Benefits of Fellowships for Graduate & Undergraduate Students
Individual predoctoral fellowships provide research training opportunities to graduate students and undergraduates, including international students. Although graduate students in good standing are guaranteed support for their stipend, tuition, fees, and health insurance, there are considerable benefits to applying for an individual fellowship, including:
- Experience: The process of applying for a fellowship develops grant writing skills and familiarity with the grant submission process.
- Prestige: Competing against a national pool of candidates and receiving an individual fellowship from an external source can make a trainee more competitive for future funding or awards.
- Financial Benefits: Some graduate programs allow for stipend augmentation if the student receives an extramurally funded fellowship. In addition, many awards come with funds to support travel and other educational related expenses (computer, tablet, books, etc.).
- Benefit to Mentor: Individual fellowships free up funds for the lab's research and other personnel.
Many health sciences graduate students who are US citizens, national, or permanent residents should consider the NIH individual predoctoral National Research Service Award (NRSA), F30 or F31 award, or the the NSF Graduate Research Fellowship Program (GRFP) award.
There are also a number of foundations and organizations that support individual graduate fellowships for both domestic and international graduate students. These opportunities are often tied to particular research areas, support students at a certain thesis stage, or have specific eligibility criteria (e.g., students from underrepresented backgrounds).
Find a non-comprehensive list of fellowships below. Contact the Biomedical Training Programs team with your questions.
National Institute of Health (NIH)
For a current list of NIH funding opportunities, visit the NIH individual fellowship website.
|Career Level||NIH Grant||Eligibility||Name|
|Graduate/Clinical doctorate||F30||Enrolled in a MD-PhD or dual clinical/research degree||Ruth L. Kirschstein Individual Predoctoral NRSA for MD/PhD and other Dual Degree Fellowships|
|Graduate/Clinical doctorate||F31||Enrolled in a graduate/clinical doctorate program||Ruth L. Kirschstein Predoctoral Individual National Research Service Award / Fellowship to Promote Diversity in Health-Related Research (Parent F31-Diversity)|
|Predoc to Postdoc||F99/K00||In year 3 or 4 of PhD training||Individual Predoctoral to Postdoctoral Fellow Transition Award|
National Science Foundation (NSF)
The purpose of the NSF Graduate Research Fellowship Program (GRFP) is to help ensure the quality, vitality, and diversity of the scientific and engineering workforce of the United States. The program recognizes and supports outstanding graduate students who are pursuing full-time research-based master's and doctoral degrees in science, technology, engineering, and mathematics (STEM) or in STEM education.
The GRFP provides three years of support for the graduate education of individuals who have demonstrated their potential for significant research achievements in STEM or STEM education. NSF actively encourages women, members of underrepresented minority groups, persons with disabilities, veterans, and undergraduate seniors to apply.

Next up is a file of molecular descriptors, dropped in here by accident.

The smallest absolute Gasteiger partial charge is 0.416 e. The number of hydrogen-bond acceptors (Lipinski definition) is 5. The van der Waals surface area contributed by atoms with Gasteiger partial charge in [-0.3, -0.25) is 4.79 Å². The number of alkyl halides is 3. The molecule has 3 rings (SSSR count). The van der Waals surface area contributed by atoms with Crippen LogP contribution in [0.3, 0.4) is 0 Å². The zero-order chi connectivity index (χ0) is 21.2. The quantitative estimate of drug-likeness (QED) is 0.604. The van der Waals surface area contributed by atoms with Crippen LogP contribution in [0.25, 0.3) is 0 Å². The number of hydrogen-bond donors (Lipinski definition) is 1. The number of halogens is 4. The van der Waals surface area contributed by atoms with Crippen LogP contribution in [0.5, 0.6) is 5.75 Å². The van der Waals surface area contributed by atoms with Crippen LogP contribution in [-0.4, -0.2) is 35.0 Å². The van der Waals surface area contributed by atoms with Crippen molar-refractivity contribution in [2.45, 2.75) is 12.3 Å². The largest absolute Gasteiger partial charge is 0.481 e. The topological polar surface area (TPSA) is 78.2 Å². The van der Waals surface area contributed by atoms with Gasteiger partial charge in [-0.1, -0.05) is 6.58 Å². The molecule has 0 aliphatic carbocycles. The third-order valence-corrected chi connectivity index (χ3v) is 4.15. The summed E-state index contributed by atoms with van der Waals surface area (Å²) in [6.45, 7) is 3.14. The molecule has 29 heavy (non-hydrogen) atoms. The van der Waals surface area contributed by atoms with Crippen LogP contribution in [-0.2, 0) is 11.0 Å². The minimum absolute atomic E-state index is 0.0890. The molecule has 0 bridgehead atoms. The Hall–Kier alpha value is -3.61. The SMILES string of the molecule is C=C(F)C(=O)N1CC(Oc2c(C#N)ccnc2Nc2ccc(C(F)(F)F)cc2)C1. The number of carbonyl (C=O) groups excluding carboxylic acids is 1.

Howard Hughes Medical Institute (HHMI) Gilliam Fellowship For Advanced Study
The goals of the Gilliam program are to ensure that students from groups historically excluded from and underrepresented in science are prepared to assume leadership roles in science and science education, and to foster the development of a healthier, more inclusive academic scientific ecosystem by partnering with faculty and institutions committed to advancing diversity and inclusion in the sciences.
Other Federal Fellowship Programs
The Dr. James A. Ferguson Emerging Infectious Disease Fellowship Program provides educational and experiential opportunities for racial and ethnic minority medical, dental, pharmacy, veterinary, and public health graduate students in a broad array of public health activities.
Ferguson Fellows are engaged for eight weeks in a rigorous program of public health research and/or intervention, which they summarize in a scientific presentation at the end of the session. Ferguson Fellows’ travel and housing expenses are paid, and they receive a stipend for the summer.
The U.S. Department of Energy provides funding for students in their first or second year of graduate study in the fields of physical, engineering, computers, mathematics, and life sciences. The fellowships are renewable up to four years.
Students receive about $31,000 a year, as well as a $1,000 annual academic allowance for travel, research activities, and attending conferences. Some students may also get matched funds for computer support up to $2,475.
US citizens or nationals pursuing a doctorate in a field that benefits national security are eligible for this three-year fellowship from the Department of Defense. Fields of study include:
- chemical engineering;
- civil engineering;
- computational, neural, and behavioral sciences;
- electrical engineering;
- mathematical science and engineering;
- mechanical engineering;
- naval architecture;
- ocean engineering; and
Stipends are given for 12-month periods. Students can receive $30,500 in the first year, $31,000 in the second year and $31,500 in the third year. The fellowship also pays for minimum health insurance coverage through the students institution, up to $1,000 a year.
The Oak Ridge Institute for Science and Education (ORISE) administers a wide range of fellowships and internships that are STEM based. ORISE manages fellowships for the US Department of Energy and over a dozen other Federal agencies. If you are interested in STEM based research at the graduate level then ORISE has many options with you in mind. The full spectrum of opportunities spans undergraduate through postdocs and even university faculty members.